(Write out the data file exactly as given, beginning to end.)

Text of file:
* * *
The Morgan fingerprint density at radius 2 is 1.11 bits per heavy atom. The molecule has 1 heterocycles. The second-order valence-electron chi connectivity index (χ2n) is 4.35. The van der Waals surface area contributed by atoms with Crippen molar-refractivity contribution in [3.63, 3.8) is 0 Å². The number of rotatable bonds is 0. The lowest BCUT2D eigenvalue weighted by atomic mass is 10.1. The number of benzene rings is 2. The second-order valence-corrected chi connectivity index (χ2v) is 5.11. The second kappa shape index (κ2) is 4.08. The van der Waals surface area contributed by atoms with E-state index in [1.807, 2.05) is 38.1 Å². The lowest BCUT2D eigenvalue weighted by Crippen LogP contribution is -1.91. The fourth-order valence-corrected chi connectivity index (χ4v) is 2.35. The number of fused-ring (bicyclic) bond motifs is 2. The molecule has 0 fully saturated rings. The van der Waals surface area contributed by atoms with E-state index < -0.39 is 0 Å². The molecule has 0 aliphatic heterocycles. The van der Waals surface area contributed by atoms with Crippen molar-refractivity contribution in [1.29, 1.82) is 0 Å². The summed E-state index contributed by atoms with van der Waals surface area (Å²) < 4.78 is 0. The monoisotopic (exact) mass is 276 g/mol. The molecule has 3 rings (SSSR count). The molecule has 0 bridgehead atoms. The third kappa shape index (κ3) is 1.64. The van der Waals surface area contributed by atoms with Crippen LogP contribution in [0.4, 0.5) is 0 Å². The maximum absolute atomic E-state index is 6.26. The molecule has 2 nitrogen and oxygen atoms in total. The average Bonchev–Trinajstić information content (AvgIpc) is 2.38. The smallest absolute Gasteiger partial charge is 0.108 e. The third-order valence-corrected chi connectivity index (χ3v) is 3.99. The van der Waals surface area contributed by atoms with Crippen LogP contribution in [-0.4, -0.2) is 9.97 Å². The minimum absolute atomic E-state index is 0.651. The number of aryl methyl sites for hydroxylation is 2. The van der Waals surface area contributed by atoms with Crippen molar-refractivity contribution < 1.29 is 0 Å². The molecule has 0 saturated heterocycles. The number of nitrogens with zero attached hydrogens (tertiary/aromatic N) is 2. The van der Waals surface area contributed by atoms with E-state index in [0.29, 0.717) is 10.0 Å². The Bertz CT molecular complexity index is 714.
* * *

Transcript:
The Morgan fingerprint density at radius 2 is 1.11 bits per heavy atom. The molecule has 1 heterocycles. The second-order valence-electron chi connectivity index (χ2n) is 4.35. The van der Waals surface area contributed by atoms with Crippen molar-refractivity contribution in [3.63, 3.8) is 0 Å². The number of rotatable bonds is 0. The lowest BCUT2D eigenvalue weighted by atomic mass is 10.1. The number of benzene rings is 2. The second-order valence-corrected chi connectivity index (χ2v) is 5.11. The second kappa shape index (κ2) is 4.08. The van der Waals surface area contributed by atoms with E-state index in [1.807, 2.05) is 38.1 Å². The lowest BCUT2D eigenvalue weighted by Crippen LogP contribution is -1.91. The fourth-order valence-corrected chi connectivity index (χ4v) is 2.35. The number of fused-ring (bicyclic) bond motifs is 2. The molecule has 0 fully saturated rings. The van der Waals surface area contributed by atoms with E-state index < -0.39 is 0 Å². The molecule has 0 aliphatic heterocycles. The van der Waals surface area contributed by atoms with Crippen molar-refractivity contribution in [1.29, 1.82) is 0 Å². The summed E-state index contributed by atoms with van der Waals surface area (Å²) < 4.78 is 0. The monoisotopic (exact) mass is 276 g/mol. The molecule has 3 rings (SSSR count). The molecule has 0 bridgehead atoms. The third kappa shape index (κ3) is 1.64. The van der Waals surface area contributed by atoms with Crippen LogP contribution in [0.4, 0.5) is 0 Å². The maximum absolute atomic E-state index is 6.26. The molecule has 2 nitrogen and oxygen atoms in total. The average Bonchev–Trinajstić information content (AvgIpc) is 2.38. The smallest absolute Gasteiger partial charge is 0.108 e. The third-order valence-corrected chi connectivity index (χ3v) is 3.99. The van der Waals surface area contributed by atoms with Crippen LogP contribution in [-0.4, -0.2) is 9.97 Å². The minimum absolute atomic E-state index is 0.651. The number of aryl methyl sites for hydroxylation is 2. The van der Waals surface area contributed by atoms with Crippen molar-refractivity contribution < 1.29 is 0 Å². The molecule has 0 saturated heterocycles. The number of nitrogens with zero attached hydrogens (tertiary/aromatic N) is 2. The van der Waals surface area contributed by atoms with E-state index in [0.29, 0.717) is 10.0 Å². The Bertz CT molecular complexity index is 714.